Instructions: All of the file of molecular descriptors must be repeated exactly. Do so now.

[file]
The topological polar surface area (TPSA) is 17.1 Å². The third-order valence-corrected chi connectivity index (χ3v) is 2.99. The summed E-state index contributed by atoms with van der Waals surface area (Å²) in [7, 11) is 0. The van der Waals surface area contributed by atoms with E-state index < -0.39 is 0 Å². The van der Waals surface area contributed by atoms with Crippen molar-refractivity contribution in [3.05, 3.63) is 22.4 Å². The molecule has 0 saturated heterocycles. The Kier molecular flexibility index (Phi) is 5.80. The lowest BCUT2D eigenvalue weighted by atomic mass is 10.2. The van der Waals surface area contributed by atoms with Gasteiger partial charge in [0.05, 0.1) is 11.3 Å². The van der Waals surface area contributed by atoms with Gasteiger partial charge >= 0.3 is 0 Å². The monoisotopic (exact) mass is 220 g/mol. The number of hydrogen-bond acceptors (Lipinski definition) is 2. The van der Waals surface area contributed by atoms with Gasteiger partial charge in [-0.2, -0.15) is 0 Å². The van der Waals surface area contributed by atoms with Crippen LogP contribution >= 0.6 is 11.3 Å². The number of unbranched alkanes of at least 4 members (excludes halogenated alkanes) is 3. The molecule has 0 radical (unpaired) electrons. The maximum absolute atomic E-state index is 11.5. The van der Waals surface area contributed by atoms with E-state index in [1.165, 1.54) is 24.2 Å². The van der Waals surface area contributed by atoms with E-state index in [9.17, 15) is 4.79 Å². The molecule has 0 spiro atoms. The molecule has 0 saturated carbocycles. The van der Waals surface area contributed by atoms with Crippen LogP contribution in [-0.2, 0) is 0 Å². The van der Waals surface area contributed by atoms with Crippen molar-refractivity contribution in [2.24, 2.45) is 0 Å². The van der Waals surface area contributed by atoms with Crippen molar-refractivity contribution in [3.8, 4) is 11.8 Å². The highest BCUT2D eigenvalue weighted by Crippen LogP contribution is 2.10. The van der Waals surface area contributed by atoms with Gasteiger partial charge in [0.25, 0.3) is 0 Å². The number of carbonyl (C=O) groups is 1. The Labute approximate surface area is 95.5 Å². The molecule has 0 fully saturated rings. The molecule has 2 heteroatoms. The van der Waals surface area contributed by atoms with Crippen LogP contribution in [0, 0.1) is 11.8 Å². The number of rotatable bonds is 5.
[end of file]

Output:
The topological polar surface area (TPSA) is 17.1 Å². The third-order valence-corrected chi connectivity index (χ3v) is 2.99. The summed E-state index contributed by atoms with van der Waals surface area (Å²) in [7, 11) is 0. The van der Waals surface area contributed by atoms with E-state index < -0.39 is 0 Å². The van der Waals surface area contributed by atoms with Crippen molar-refractivity contribution in [3.05, 3.63) is 22.4 Å². The molecule has 0 saturated heterocycles. The Kier molecular flexibility index (Phi) is 5.80. The lowest BCUT2D eigenvalue weighted by atomic mass is 10.2. The van der Waals surface area contributed by atoms with Gasteiger partial charge in [0.05, 0.1) is 11.3 Å². The van der Waals surface area contributed by atoms with Gasteiger partial charge >= 0.3 is 0 Å². The monoisotopic (exact) mass is 220 g/mol. The number of hydrogen-bond acceptors (Lipinski definition) is 2. The van der Waals surface area contributed by atoms with Gasteiger partial charge in [-0.2, -0.15) is 0 Å². The van der Waals surface area contributed by atoms with Crippen LogP contribution >= 0.6 is 11.3 Å². The number of unbranched alkanes of at least 4 members (excludes halogenated alkanes) is 3. The molecule has 0 radical (unpaired) electrons. The maximum absolute atomic E-state index is 11.5. The van der Waals surface area contributed by atoms with E-state index in [1.165, 1.54) is 24.2 Å². The van der Waals surface area contributed by atoms with E-state index in [9.17, 15) is 4.79 Å². The molecule has 0 spiro atoms. The molecule has 0 saturated carbocycles. The van der Waals surface area contributed by atoms with Crippen LogP contribution in [-0.2, 0) is 0 Å². The van der Waals surface area contributed by atoms with Crippen molar-refractivity contribution in [2.24, 2.45) is 0 Å². The van der Waals surface area contributed by atoms with Crippen molar-refractivity contribution in [3.8, 4) is 11.8 Å². The highest BCUT2D eigenvalue weighted by Crippen LogP contribution is 2.10. The van der Waals surface area contributed by atoms with Gasteiger partial charge in [0.25, 0.3) is 0 Å². The number of carbonyl (C=O) groups is 1. The Labute approximate surface area is 95.5 Å². The molecule has 0 fully saturated rings. The molecule has 2 heteroatoms. The van der Waals surface area contributed by atoms with Crippen LogP contribution in [0, 0.1) is 11.8 Å². The number of rotatable bonds is 5.